EU referendum: Architecture student Steven McCloy has reimagined the European Union as a nomadic organisation that moves to a new city every five years.
The conceptual project, entitled European Union: The Gardens of Fantastica, imagines the EU as a moving institution, able to transform the economy and infrastructure of every city it visits.
It aims to remove the stigma around the idea of sending money to the EU headquarters in Brussels, and instead highlight the potential of the organisation to combat global issues such as climate change and the growing demand for food.
McCloy completed the project as part of his graduation project from the MArch course at the Bartlett School of Architecture in 2013, but is now using it to encourage UK citizens to vote to remain in the EU referendum later this week.
"I am convinced of the importance of collaboration and standing together in the face of adversity," explained McCloy, who is currently completing his studies at London firm Allford Hall Monaghan Morris.
"Being a leader in the future of the EU is important to the economy, food security and political influence of Britain and there is a major significance in being part of a collaborative region that is capable of exchanging ideas," he told Dezeen.
In a series of intricate drawings, McCloy has envisioned a parliamentary headquarters for the EU in Paris, temporarily located inside an Eiffel Tower that is screened behind a hanging curtain of growing food.
His futuristic proposal includes cloud-like umbrellas that would provide clean water, dense allotments, and apple-shaped digesters that would recycle waste, including pigeon droppings collected from huge towers.
An underground reservoir would purify river water, creating a moat that MEPs traverse in umbrella boats, while a frozen bridge would be created across the Seine, as a by-product of water-sourced heat pumps.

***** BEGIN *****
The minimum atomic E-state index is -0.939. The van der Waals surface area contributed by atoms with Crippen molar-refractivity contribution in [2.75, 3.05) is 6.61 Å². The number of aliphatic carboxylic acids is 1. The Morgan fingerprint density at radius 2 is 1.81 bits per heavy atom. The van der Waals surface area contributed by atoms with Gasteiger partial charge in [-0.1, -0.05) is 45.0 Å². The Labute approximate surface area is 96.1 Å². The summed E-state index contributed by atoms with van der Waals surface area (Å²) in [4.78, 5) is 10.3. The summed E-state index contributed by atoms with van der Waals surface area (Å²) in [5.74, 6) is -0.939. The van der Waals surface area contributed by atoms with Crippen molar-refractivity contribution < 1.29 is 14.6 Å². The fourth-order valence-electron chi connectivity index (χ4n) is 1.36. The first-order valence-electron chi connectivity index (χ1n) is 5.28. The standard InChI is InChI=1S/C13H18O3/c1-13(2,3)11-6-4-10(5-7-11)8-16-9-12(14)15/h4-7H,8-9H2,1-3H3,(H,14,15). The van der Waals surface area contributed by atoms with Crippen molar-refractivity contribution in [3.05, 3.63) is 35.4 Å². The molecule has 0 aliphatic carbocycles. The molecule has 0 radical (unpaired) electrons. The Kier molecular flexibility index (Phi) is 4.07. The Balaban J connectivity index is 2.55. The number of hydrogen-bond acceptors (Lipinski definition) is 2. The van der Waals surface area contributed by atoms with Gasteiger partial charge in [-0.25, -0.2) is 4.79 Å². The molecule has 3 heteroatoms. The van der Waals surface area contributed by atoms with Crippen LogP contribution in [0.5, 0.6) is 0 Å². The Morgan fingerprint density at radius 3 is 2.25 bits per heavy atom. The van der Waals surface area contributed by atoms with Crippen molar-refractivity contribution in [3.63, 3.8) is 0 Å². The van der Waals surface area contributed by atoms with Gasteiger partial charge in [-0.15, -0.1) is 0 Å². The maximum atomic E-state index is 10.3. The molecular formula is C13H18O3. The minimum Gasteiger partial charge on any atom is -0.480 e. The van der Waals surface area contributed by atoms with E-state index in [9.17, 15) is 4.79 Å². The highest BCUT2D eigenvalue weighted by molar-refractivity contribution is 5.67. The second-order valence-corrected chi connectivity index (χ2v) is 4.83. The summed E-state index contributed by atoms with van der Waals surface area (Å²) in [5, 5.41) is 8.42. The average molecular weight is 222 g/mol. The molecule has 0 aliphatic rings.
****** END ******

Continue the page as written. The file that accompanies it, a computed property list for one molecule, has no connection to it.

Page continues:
After five years, he suggests, the institution would move to a new city, leaving behind a legacy of investment into agriculture, renewable energy, clean water and fresh air.
McCloy sees the project as a critique of the way the European Union has operated so far. He believes it could be far more imaginative, in the spirit of architects like Baron Haussmann and Le Corbusier.
"The referendum is so important because, whichever way we go, it'll be a major turning point for the country and for all other EU member states," said McCloy.
"If we vote to remain, which I hope we will, there must be a vast improvement in our elected representatives. They must have the aspiration to become leaders and progress the institution."
"As architects and designers our most important skills lie in our ability to conceive of future buildings, cities and their contexts," he added.
"Whether today's architect still has the energy to be imaginative or provocative isn't apparent. But with an exit from the EU, a more domestic, inward-looking and right-wing future promises to defeat any optimism about the value of architecture. I don’t think that's the future I went to school for."
The campaign for the UK to remain a member of the EU has already received backing from a host of high-profile architects, designers and artists, including David Chipperfield, Ron Arad, Richard Rogers, David Adjaye and Thomas Heatherwick.
Recent surveys have revealed that 90 per cent of British fashion designers will vote to remain and that 96 per cent of Creative Industries Federation members want to stay in the EU.
McCloy completed European Union: The Gardens of Fantastica as part of Unit 10 at the Bartlett School of Architecture in London.
Led by CJ Lim and Bernd Felsinger, it is the school's most drawing-focused programme. Recent projects to come out of the unit include a water city in Israel where Jewish and Muslim communities live peacefully together and a vision for recreating spring in Tokyo.